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Technology

Tech roundup: Noodles & Company opens a ghost kitchen

Its first off-premise-only location will help it reach more customers in Chicago. Plus, Franklin Junction names a CEO, Yelp adds a new feature for LGBTQ-owned restaurants, and more.
Noodles sign
Photograph: Shutterstock

Welcome to RB’s weekly roundup of the latest in restaurant technology. To get this and other tech news sent right to your inbox every Wednesday, click here.

Noodles & Company is getting into ghost kitchens.

The Colorado-based fast casual has opened its first such delivery-only location in a CloudKitchens facility in Chicago. The new outpost will allow it to expand its off-premise reach and fill gaps in that market, where it already has 20 brick-and-mortar locations.

"This is integral to our overall digital strategy as we work to develop faster service through our digital channels with lower overhead and labor costs, all without investing in a physical brick-and-mortar location," said CMO Stacey Pool in a statement.

Customers can order pickup or delivery with Noodles' app as well as DoorDash and Uber Eats.

It is just the latest large chain to try ghost kitchens—it will share the building with Chick-fil-A and TGI Fridays, for instance. White Castle, Panera and Wendy's are among other prominent chains that are using ghost kitchens in some form.

Franklin Junction named Rishi Nigam CEO. Nigam co-founded the "host kitchen" company last year along with Aziz Hashim, founder and managing partner of NRD Capital.

Nigam was formerly a director of operations with Aramark and a vice president at International Speedway Corporation, now NASCAR, where he oversaw an overhaul of its concessions, hospitality and retail businesses. Most recently, he led a turnaround effort for an airport concessions firm.

Franklin Junction helps turn brick-and-mortar restaurants into ghost kitchens by bringing in outside brands for delivery-only. It has a network of more than 300 host kitchens and 20 concepts.

Yelp added a new feature for LGBTQ-owned restaurants. Restaurant owners will now be able to identify their businesses as LGBTQ-owned on Yelp. Those businesses will also be highlighted on its map page with rainbow-colored pins throughout June, which is Pride Month.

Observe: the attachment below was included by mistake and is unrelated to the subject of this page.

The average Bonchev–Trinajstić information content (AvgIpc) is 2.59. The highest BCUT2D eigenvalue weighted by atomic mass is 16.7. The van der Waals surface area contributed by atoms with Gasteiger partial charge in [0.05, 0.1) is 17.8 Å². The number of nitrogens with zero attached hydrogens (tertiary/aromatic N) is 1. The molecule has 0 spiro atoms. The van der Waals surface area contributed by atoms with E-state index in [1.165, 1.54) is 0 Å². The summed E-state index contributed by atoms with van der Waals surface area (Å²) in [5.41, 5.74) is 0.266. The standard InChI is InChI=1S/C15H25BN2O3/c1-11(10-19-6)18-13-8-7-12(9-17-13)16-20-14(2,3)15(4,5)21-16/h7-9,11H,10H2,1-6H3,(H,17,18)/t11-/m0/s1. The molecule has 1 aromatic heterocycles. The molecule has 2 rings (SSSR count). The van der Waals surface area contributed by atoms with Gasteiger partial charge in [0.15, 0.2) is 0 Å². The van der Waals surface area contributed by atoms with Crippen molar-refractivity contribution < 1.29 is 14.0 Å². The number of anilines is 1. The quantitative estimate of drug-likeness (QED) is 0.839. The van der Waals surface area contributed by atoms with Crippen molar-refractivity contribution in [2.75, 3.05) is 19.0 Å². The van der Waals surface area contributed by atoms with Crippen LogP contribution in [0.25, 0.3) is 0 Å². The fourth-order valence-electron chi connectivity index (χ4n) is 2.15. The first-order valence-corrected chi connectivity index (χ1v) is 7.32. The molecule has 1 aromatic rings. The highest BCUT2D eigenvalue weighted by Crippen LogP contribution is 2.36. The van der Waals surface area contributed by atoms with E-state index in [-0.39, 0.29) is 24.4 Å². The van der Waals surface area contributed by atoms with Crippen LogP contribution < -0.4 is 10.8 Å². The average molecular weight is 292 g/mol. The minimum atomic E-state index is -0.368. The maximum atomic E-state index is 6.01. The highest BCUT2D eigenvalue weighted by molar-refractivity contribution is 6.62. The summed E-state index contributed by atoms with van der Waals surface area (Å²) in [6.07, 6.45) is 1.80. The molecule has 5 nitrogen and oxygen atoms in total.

Both updates will allow users of the business review site to more easily discover LGBTQ-owned restaurants. The company said it would be closely monitoring those pages for hate speech.

More information about the new features and how to opt in is available on Yelp's website.

Yelp LGBTQ attributePhotograph courtesy of Yelp

DailyPay raised $500 million for its on-demand payment technology. Businesses can use DailyPay to give workers access to earned pay at any time on their mobile device, a perk intended to help hiring and retention.

The company said it works with 80% of Fortune 200 companies that offer on-demand pay; restaurant clients include Boston Market, Flynn Restaurant Group and Captain D's Seafood Kitchen. 

The two-part funding included a $175 million Series D round led by Carrick Capital Partners and $325 million of credit capital from various sources. 

DailyPay said it would use the money to help expand its platform beyond the workforce and into consumer transactions.

"We chose to invest in DailyPay now because we believe they are only just beginning to respond to the enormous opportunity they have to provide on-demand pay solutions to global enterprises," said Jim Madden, co-CEO of Carrick, in a statement.

Rewards Network greatly expanded its restaurant selection. The company that rewards customers for dining at certain restaurants has added 15,000 restaurants to its platform, bringing the total network to 27,000. 

The company connects those restaurants to large loyalty programs such as Mariott Bonvoy and Delta Skymiles, and members who spend at those restaurants get rewards. Rewards Network helps drive those orders, and the restaurants pay a 10% commission on each transaction. 

Of its total restaurants, 17,000 offer rewards for online orders, 12,000 for dining in, and 2,000 for both. The new infusion of 15,000 came all on the online ordering side.

Square unbundled its kitchen display system. Restaurants that accept orders only online or through third-party delivery providers—i.e., ghost kitchens—and don't need a traditional POS can now use Square's KDS on a subscription basis to manage orders. The KDS was unveiled in November as part of Square's Plus package that also includes a POS system. It integrates orders from Square Online and third-party delivery platforms. Square will charge a special rate of $10 a month for the device through 2021.

In case you missed it ...

How a robot is helping Dodo Pizza defy the staffing crunch.

Newly launched Bitcoin Pizza brand doesn't accept bitcoin.

Inside Kitchen United's new "virtual food hall" in Chicago.

NASCAR launches a virtual restaurant brand.

Can ghost kitchens be good neighbors?

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